Review: Take Shelter

Curtis (Michael Shannon) is a man with a problem: it's raining, raining in his head. He's an ordinary working guy in his mid-30s, who finds himself plagued with visions and dreams of apocalyptic storms – of thunder of computer-generated ferocity, rain like thick yellow oil and violent disorder.

He tries to keep a lid on it, fearing that they are symptoms of paranoid schizophrenia, a condition his mother developed at the same age, but he just can't contain them.

Director Jeff Nichol's previous film was low-key drama Shotgun Stories and this offers further proof that CGIs are taking over film. There's a basic imbalance, however, at the film's centre.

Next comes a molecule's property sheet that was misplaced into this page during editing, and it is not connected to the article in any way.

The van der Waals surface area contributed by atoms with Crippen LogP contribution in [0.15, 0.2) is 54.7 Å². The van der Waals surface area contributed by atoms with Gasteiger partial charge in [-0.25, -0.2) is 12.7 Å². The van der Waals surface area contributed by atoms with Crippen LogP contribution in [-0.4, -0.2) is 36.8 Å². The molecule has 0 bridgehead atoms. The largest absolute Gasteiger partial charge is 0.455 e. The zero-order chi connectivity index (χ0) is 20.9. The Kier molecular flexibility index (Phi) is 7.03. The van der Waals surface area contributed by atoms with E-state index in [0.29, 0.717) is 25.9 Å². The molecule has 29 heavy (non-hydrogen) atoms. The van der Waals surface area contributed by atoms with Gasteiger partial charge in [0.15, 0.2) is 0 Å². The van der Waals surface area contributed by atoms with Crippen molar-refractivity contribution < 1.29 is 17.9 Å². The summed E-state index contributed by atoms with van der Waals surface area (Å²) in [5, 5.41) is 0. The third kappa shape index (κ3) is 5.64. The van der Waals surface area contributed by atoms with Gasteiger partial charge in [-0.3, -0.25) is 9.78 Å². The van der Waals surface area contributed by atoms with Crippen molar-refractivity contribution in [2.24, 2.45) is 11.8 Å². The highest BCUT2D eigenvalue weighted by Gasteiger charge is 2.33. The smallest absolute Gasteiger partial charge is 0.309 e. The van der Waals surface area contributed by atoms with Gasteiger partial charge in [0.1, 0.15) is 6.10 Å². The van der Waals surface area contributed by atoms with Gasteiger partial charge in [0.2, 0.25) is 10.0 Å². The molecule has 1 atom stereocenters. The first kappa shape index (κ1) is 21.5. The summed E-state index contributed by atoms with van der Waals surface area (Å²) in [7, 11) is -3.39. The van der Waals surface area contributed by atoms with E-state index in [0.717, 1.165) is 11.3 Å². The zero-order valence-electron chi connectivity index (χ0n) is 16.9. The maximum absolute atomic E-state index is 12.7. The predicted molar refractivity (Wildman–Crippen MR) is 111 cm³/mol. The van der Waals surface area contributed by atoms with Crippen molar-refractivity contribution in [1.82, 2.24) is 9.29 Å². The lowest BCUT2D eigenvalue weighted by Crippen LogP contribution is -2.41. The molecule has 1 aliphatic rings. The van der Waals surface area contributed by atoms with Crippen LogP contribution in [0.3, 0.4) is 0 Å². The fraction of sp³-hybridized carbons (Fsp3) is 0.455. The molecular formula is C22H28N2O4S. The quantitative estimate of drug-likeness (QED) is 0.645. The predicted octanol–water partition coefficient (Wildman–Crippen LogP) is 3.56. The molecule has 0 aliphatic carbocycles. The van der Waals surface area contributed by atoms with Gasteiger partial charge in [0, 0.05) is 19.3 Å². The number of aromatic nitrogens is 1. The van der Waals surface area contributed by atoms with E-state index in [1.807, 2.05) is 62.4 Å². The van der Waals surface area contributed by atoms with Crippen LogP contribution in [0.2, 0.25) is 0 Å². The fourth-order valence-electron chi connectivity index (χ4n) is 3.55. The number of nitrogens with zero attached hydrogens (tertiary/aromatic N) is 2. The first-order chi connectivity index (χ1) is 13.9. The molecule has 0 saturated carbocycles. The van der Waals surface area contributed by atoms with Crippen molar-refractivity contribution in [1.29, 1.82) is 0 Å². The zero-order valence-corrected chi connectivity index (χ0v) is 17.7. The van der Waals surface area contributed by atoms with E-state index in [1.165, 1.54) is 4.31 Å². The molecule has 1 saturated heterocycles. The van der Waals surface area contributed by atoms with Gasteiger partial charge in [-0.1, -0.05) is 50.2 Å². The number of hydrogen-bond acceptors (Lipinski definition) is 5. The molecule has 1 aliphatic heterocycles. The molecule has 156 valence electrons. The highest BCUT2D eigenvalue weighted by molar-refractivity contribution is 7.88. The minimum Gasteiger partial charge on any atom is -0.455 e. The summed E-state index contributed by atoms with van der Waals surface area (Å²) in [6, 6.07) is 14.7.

The majority of it is played with an unassuming naturalism. But every so often, this is abruptly interrupted by some stereotypical, though very effective, action set piece or effects sequence.

It is like someone is making an effort to sit through a worthy drama on BBC 4 but can't resist occasionally channel hopping to the blockbuster on ITV1.

Shannon is compelling as a man trying to hold on to his sanity but, much as I like his slow drawl delivery, it can be a handicap when it sets the tempo for the whole film.

In the standard Close Encounters-style drama, the little man who sees things others don't is always vindicated but here you're not so sure.

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The problem is as Take Shelter narrows itself into a Is He/Isn't He Mad? pot-boiler, I think you realise that, whichever way it goes, the solution is going to be a bit of a letdown.

Michael Joyce


Director: Jeff Nichols

Starring: Michael Shannon, Jessica Chastain, Shea Whigham, Katy Mixon, Tova Stewart and Kathy Baker

Length: 120 mins